Miles insisted on stopping to check the vacant guest rooms before going down to the common room, in spite of Kota’s persistent shouts and the sound of tables and chairs turning over amid the barking and screeching of the wild animals. By the time they reached the foot of the stairs, Kota slammed the front door shut and slid down to the floor with his back against the wood. Behind him the former residents of the nest that lay in tatters around the fireplace chattered through the wood before running away.
A trail of ash and soot showed the path the chaos had taken before Kota prevailed against the surprisingly vicious squirrels. It ran from the fireplace, across the once clean floors, over more than a few tables, one of which lay on its side, and finally out the door where the young man now sat, his clothes and skin covered in soot and several scratches to remind him of the battle.
“I’ll clean that up in a minute,” he said before he leaned his head back and closed his eyes. “How was the attic?”
“The roof needs some work and there’s half a century’s worth of odds and ends to go through,” Miles answered and Kota groaned.
Erin looked down at Sollis’s journal, not sure why she bothered to bring it down. The idea of ever being bored enough to go through the thing appalled her, but she stopped by the reception desk and stuck it in all the same. By the time she righted the fallen table and started pushing the chairs back in place the journal was already forgotten.
Miles watched her progress across the room before saying to Kota, “And Erin and I have decided that the three of us will go into town this afternoon.”
“What?” Kota bounced back up on his feet so fast it looked he had springs attached to his shoes. “But the sun! I mean, you’re a vampire.”
His eyes shifted between Erin and Miles.
Miles pulled the device that Erin had noticed earlier off of his wrist and showed it to Kota as he said, “This is a combox, it allows me to receive messages from my dispatcher. That’s the person who tells me where I’m supposed to go next. She writes on her tablet and it shows up here, or something like that. Today I received a message that the weather will be cloudy enough that I should be able to walk around without too much of a problem, see? No sun, no ash, which is more than I can say for you.”
Kota looked down at his shirt and brushed off a cloud of black dust that swirled in the air before resettling in about the same spot.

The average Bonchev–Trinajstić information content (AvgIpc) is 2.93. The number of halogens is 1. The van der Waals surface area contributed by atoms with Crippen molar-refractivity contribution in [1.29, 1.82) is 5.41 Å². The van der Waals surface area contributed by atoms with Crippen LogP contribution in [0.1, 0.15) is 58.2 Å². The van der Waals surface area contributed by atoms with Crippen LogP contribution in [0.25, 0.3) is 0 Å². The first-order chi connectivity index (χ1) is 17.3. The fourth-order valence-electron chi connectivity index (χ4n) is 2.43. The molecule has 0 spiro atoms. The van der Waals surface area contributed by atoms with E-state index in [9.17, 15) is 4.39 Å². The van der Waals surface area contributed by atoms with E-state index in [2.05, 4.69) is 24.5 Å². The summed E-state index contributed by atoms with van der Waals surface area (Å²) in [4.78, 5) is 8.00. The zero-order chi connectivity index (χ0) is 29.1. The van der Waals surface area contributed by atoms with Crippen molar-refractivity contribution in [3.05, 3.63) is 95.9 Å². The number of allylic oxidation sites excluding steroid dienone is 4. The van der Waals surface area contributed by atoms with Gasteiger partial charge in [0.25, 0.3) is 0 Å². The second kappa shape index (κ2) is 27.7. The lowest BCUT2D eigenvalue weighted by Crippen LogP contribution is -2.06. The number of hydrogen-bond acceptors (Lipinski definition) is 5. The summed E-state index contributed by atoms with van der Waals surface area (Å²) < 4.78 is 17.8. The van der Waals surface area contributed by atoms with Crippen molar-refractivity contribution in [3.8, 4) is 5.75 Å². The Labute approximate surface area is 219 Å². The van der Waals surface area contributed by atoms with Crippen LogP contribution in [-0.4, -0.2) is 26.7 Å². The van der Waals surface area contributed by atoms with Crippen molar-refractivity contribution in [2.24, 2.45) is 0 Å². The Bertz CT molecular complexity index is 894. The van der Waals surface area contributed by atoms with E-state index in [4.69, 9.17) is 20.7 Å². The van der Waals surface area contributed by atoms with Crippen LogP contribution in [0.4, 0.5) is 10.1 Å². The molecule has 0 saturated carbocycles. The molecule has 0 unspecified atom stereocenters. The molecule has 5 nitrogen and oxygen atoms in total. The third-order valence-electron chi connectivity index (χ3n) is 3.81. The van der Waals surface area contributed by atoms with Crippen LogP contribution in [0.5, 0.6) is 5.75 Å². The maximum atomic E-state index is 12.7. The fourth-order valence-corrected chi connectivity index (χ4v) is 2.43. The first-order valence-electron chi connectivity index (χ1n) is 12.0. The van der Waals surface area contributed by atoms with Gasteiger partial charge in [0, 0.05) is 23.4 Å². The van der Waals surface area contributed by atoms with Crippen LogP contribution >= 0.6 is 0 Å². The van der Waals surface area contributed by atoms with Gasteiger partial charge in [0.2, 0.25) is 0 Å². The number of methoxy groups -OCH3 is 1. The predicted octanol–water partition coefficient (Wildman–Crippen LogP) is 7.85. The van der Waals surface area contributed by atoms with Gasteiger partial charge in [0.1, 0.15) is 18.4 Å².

“There were some old clothes up in the attic,” Miles said. “I’m sure Miss Erin here would not mind lending them to you, if they fit.”
“Oh, right,” Erin said. There were probably enough clothes up there to fit out a regiment and supply one of the traveling troupes with the costumes to put on a full play.
“Thank you, but I think I will just stay here,” Kota said, picking the broom up off the ground where he’d dropped it when one of the squirrels latched on to the back of his head. “We shouldn’t just leave the inn unattended, right?”
“I could get my little brother to watch it.” Erin shrugged when they looked at her and said, “Today’s his day off, and I bet he wouldn’t mind a chance to get away from home.”
“You have a brother?” Kota asked.
“Three, and one sister.”
“I think I see why he might want to get out,” Miles muttered and then said in his more usual, cheerful tone, “Then it’s settled. Miss Erin’s brother will watch the inn and we’ll go out for a little walk. Won’t that be nice? Where do you think we should go first, Kota?”
Kota returned the question with a baffled stare and Miles caught him looking at Erin for some kind of answer.
“What?” The vampire tilted his head. “You have been in town before, haven’t you?”
“Not really,” Kota admitted. Except for his one excursion out to the farm, he had not stepped beyond the walls of the Last Inn, and considering how that turned out he wasn’t in the mood to try again.
The muscles around Miles’s mouth tightened for a brief second and then he smiled again. “Then we really do need to go. But first things first.”
He tapped the broom and pointed to the floor emphatically. Kota didn’t even bother to argue; he just rubbed at one of his scratches and started to sweep.
Erin shook her head and said, “Well, I’ll go ahead and ask Art about coming by later. You two be good, okay?”
She opened the door and Miles and Kota both moved away from the patch of sunlight that came in before she shut it behind her.
“‘Be good?’ Did she just talk to us like we were children?” Miles asked.
“I think it’s a habit,” Kota said. He corralled the ash and soot up and sighed when he saw the streaks left behind. He went back into the kitchen to wet a rag and missed Miles’s snort.
“A habit she picked up around you, I’m sure.” The vampire checked his combox again and reread the latest message. It had been a pain to get the weather mages to make this allowance for him, and he had no intentions of wasting it.
Over the next couple of hours the clouds rolled in over town and Miles waited impatiently for Erin and Kota to get ready. The moment Arthur, Erin’s younger brother arrived, he ushered them out the door without waiting to get to know the boy beyond a brief introduction. There was so much to be done, and so little time.